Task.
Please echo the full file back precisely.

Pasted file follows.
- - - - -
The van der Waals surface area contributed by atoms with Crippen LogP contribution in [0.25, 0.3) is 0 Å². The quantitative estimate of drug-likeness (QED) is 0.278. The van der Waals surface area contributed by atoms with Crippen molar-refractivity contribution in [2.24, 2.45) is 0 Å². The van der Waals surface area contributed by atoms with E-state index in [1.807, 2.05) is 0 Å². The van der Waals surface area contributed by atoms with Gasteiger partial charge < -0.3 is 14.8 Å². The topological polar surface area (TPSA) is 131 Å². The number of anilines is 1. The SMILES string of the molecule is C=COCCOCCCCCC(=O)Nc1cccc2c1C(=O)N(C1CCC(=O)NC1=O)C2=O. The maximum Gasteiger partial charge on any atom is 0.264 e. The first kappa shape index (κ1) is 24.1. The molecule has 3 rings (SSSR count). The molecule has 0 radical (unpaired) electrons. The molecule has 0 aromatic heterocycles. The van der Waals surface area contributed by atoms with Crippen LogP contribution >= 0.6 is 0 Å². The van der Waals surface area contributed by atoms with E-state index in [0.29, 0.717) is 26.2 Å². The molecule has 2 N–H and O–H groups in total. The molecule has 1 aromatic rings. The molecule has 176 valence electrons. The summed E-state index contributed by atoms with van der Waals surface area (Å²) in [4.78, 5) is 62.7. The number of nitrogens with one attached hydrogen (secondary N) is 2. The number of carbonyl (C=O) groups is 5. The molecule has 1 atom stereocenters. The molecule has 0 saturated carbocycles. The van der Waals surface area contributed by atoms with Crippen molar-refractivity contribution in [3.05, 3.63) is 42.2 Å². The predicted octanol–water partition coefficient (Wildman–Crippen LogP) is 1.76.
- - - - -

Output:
The van der Waals surface area contributed by atoms with Crippen LogP contribution in [0.25, 0.3) is 0 Å². The quantitative estimate of drug-likeness (QED) is 0.278. The van der Waals surface area contributed by atoms with Crippen molar-refractivity contribution in [2.24, 2.45) is 0 Å². The van der Waals surface area contributed by atoms with E-state index in [1.807, 2.05) is 0 Å². The van der Waals surface area contributed by atoms with Gasteiger partial charge < -0.3 is 14.8 Å². The topological polar surface area (TPSA) is 131 Å². The number of anilines is 1. The SMILES string of the molecule is C=COCCOCCCCCC(=O)Nc1cccc2c1C(=O)N(C1CCC(=O)NC1=O)C2=O. The maximum Gasteiger partial charge on any atom is 0.264 e. The first kappa shape index (κ1) is 24.1. The molecule has 3 rings (SSSR count). The molecule has 0 radical (unpaired) electrons. The molecule has 0 aromatic heterocycles. The van der Waals surface area contributed by atoms with Crippen LogP contribution >= 0.6 is 0 Å². The van der Waals surface area contributed by atoms with E-state index in [0.29, 0.717) is 26.2 Å². The molecule has 2 N–H and O–H groups in total. The molecule has 1 aromatic rings. The molecule has 176 valence electrons. The summed E-state index contributed by atoms with van der Waals surface area (Å²) in [4.78, 5) is 62.7. The number of nitrogens with one attached hydrogen (secondary N) is 2. The number of carbonyl (C=O) groups is 5. The molecule has 1 atom stereocenters. The molecule has 0 saturated carbocycles. The van der Waals surface area contributed by atoms with Crippen molar-refractivity contribution in [3.05, 3.63) is 42.2 Å². The predicted octanol–water partition coefficient (Wildman–Crippen LogP) is 1.76.